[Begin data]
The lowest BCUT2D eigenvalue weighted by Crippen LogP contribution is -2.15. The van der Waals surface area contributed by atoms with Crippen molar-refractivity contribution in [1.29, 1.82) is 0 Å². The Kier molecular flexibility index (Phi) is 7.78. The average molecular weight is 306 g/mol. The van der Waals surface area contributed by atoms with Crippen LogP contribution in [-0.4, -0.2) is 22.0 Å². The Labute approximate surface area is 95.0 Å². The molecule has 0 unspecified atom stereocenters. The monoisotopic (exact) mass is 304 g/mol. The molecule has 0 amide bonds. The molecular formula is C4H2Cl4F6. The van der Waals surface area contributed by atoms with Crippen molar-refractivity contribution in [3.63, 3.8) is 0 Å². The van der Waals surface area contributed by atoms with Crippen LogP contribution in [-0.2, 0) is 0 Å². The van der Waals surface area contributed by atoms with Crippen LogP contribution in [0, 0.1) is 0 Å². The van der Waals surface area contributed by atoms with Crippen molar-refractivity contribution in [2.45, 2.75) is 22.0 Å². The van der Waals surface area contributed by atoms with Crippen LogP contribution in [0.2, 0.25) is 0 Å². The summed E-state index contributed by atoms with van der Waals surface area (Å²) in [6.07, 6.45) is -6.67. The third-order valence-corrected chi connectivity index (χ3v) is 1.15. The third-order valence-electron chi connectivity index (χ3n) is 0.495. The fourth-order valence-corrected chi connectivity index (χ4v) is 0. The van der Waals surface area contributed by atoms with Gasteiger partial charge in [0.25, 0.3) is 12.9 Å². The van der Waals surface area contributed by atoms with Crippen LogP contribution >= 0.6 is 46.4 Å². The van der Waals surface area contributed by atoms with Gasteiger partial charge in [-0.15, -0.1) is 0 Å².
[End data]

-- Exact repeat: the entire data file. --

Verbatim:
The lowest BCUT2D eigenvalue weighted by Crippen LogP contribution is -2.15. The van der Waals surface area contributed by atoms with Crippen molar-refractivity contribution in [1.29, 1.82) is 0 Å². The Kier molecular flexibility index (Phi) is 7.78. The average molecular weight is 306 g/mol. The van der Waals surface area contributed by atoms with Crippen LogP contribution in [-0.4, -0.2) is 22.0 Å². The Labute approximate surface area is 95.0 Å². The molecule has 0 unspecified atom stereocenters. The monoisotopic (exact) mass is 304 g/mol. The molecule has 0 amide bonds. The molecular formula is C4H2Cl4F6. The van der Waals surface area contributed by atoms with Crippen molar-refractivity contribution in [3.63, 3.8) is 0 Å². The van der Waals surface area contributed by atoms with Crippen LogP contribution in [-0.2, 0) is 0 Å². The van der Waals surface area contributed by atoms with Crippen LogP contribution in [0, 0.1) is 0 Å². The van der Waals surface area contributed by atoms with Crippen molar-refractivity contribution in [2.45, 2.75) is 22.0 Å². The van der Waals surface area contributed by atoms with Crippen LogP contribution in [0.2, 0.25) is 0 Å². The summed E-state index contributed by atoms with van der Waals surface area (Å²) in [6.07, 6.45) is -6.67. The third-order valence-corrected chi connectivity index (χ3v) is 1.15. The third-order valence-electron chi connectivity index (χ3n) is 0.495. The fourth-order valence-corrected chi connectivity index (χ4v) is 0. The van der Waals surface area contributed by atoms with Gasteiger partial charge in [0.25, 0.3) is 12.9 Å². The van der Waals surface area contributed by atoms with Crippen LogP contribution >= 0.6 is 46.4 Å². The van der Waals surface area contributed by atoms with Gasteiger partial charge in [-0.15, -0.1) is 0 Å².